He quickly roused their neighbour and asked the he fetch the Surgeon. Whilst they were waiting Sarah was calming enough to speak. “Oh Sarah, what has happened here?” Louisa was the first to ask. “Men, two men intruders were upon us, they wanted money, when Tom resisted, they murdered him”.  She explained the two men, one tall and one squat roused them from their sleep, one had a tomahawk and the other a lantern, they looked for all the world like chimney sweeps, all in black with blackened faces and they had no shoes.

The surgeon arrived, accounts vary regarding where in the spectrum of ineptitude. He made his initial survey of the scene. Clearly in no mood for great complexity at this time in the morning, doing nothing more than looking in the direction of the body determined that the cause of death was a ruptured artery.  As an after through he removed the handkerchief from Thomas’s face, revealing a concave depression and visible brain matter. Hastily reassessing his diagnosis, he advised Samuel to go and fetch the constables.

The police arrived in the form of Constables Way and Carter whose report of their search of the property remains and is held by Portsmouth City Council Archives. They noted that a chest in the Huntingford’s room was open, and a small box with a broken lid was found inside which Sarah reported was where Thomas sometimes kept his money. The chest was confirmed to have been open when the surgeon arrived, and the key was found in Thomas’s pockets when he and the other residents of the house turned out his pockets on first finding the body.
They next took statements from the residents, much was as described above however, Louisa was certain the doors had been fastened prior to her retiring for the night. Sarah reported that Thomas had gotten up to go to the yard, presumably needing the toilet and must have forgotten to fasten the door again. During this interaction the PC Carter noted there was small specks of what looked like blood on Sarah’s petticoat, she claimed they were just dirt.

Next a search of the house was conducted and the officers found a billhook, a heavy bladed item, found discarded in the coal bin, near where Samuel bumped into Sarah. The blade was reported to contain specks of blood. Whilst billhooks were common items particularly in households with craftsmen, no one recognised this specific billhook.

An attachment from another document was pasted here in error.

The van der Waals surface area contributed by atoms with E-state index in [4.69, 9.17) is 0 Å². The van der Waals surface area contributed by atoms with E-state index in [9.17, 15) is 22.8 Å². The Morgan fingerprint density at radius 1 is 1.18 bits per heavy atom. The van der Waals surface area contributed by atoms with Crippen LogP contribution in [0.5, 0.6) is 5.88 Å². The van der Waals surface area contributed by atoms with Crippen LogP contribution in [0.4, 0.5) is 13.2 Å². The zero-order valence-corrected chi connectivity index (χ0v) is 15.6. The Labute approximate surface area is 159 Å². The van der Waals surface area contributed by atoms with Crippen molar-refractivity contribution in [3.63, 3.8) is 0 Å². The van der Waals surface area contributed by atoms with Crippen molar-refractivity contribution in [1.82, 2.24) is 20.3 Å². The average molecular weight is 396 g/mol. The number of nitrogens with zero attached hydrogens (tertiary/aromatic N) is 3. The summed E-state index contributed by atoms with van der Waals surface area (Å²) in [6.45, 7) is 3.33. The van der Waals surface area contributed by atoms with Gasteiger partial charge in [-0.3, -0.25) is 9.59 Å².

Sarah was arrested, and in short order found herself in front of a magistrate. The court records at the time indicate she appeared entirely apathetic to the crime, and this may have influenced the jury and judge. She was sentenced to death by hanging. Her sentence was carried out on the morning of 8th March 1819. Over a thousand people were in attendance, such was the public awareness of this murder. After the hanging her body was committed to the surgeons for dissection as ordered by the judge at her sentencing.


There was a lot of talk during this case of Sarah becoming increasingly absent minded. She would go to the shops and forget what she needed. The Huntingford’s fondness for alcohol was noted and it transpired that Sarah had been pawning communal objects from the property and some silverware and clothes belonging to Thomas in order to buy gin. Had Thomas discovered this it would provide a possible motive however you would imagine the murder would escalate from a verbal argument which wasn’t reported by the other residents of the house. I do wonder if there was some element of dementia presenting itself here, possibly secondary to alcohol related brain damage. There were no reports of psychotic episodes and if there was an impairment of her mind it was only mild and emerging.
It is impossible to say if the door to the yard had been locked at the time of the murder as Sarah had clearly exited to the yard and returned leaving the door unfastened.

Given the fact the room was flooded with Thomas’s blood and the murder weapon required close contact. I am unsure how Sarah could only have two tiny specks of blood on her clothes.

None of this is to say that Sarah Huntingford was innocent of this crime however there appear to have been several key questions that don’t appear to have been asked. Which makes the sentence of death and dissection feel rather mean.